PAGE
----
It is bad luck for a black cat to cross your path
Never turn your back on a black cat or you will be cursed
A black cat on the bed of an ill person will bring death
It comes down to the historical superstitions of Puritan Pilgrims of Plymouth Colony. This particular group of people lived by a strict Protestant lifestyle, shunning anything that went against their religious beliefs. Since witchcraft was viewed as a practice that worshiped the devil, the Puritans became extremely wary of everything that could possibly be linked to a witch.
Black cats were high up on that list. Legend had it that witches could transform into a black cat and back, emphasizing superstitions of these furry creatures. Some people even believed that witches could re-incarnate into black cats after death. Additionally, there was the Middle Age legend that the devil often gifted black cats to witches to act as their servants.
The naturally standoffish, stealthy attitude of cats probably didn’t help these felines, either. Paired with their dark fur coats and glowing eyes, black cats were feared as much as the human witches themselves. And as literature about witchcraft became more widespread, a period of “witchcraft hysteria” reigned between 1560 and 1660 in Europe and the New England colonies.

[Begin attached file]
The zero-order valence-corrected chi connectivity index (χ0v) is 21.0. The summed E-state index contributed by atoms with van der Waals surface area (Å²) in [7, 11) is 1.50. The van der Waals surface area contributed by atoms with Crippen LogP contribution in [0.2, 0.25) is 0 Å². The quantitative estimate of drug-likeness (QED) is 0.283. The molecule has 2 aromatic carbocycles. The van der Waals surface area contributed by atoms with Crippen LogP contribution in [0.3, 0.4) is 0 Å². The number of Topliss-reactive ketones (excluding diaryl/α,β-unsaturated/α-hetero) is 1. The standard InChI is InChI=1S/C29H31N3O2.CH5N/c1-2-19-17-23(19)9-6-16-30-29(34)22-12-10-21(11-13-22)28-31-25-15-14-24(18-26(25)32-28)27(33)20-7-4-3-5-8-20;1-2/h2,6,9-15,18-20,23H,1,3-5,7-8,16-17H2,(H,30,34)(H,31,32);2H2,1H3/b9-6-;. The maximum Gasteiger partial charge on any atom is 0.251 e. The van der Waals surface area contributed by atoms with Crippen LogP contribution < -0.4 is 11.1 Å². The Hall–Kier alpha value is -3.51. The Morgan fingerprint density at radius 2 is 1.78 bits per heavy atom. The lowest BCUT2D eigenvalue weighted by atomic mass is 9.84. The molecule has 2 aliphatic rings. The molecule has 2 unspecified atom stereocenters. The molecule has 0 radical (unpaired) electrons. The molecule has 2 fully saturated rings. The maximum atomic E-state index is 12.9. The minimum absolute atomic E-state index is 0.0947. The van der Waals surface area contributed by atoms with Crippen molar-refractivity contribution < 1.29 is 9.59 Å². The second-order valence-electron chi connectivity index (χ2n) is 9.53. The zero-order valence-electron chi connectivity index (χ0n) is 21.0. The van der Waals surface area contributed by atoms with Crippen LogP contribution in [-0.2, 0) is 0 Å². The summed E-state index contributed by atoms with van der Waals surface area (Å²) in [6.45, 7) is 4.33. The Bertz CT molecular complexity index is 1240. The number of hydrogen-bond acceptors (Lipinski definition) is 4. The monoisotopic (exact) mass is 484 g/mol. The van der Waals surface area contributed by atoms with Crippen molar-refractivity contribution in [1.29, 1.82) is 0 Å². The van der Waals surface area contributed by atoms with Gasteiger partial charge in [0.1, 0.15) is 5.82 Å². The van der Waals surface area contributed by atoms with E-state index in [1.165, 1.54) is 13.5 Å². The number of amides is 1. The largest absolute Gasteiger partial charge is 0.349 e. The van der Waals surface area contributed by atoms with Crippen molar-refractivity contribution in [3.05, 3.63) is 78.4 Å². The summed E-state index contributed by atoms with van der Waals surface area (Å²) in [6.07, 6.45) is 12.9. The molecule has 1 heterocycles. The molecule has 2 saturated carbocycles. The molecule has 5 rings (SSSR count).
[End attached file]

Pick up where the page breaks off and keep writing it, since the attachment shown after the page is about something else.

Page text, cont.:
These days, many black cat superstitions still exist. They are often linked to bad luck and are feared by some. Just take a look at television shows, movies, and books; it's not uncommon to see a black cat portrayed in a spooky and tense environment.
So how does this all relate to Halloween? The basis of this modern holiday revolves around all things dark and spiritual. Many of the celebrations that take place during this time of the year focus on honoring the dead. Ancient traditions usually have some kind of link to either the practice of witchcraft or the opposing beliefs against them.
As a result, witches – and their black cats – have become a commercialized symbol of Halloween.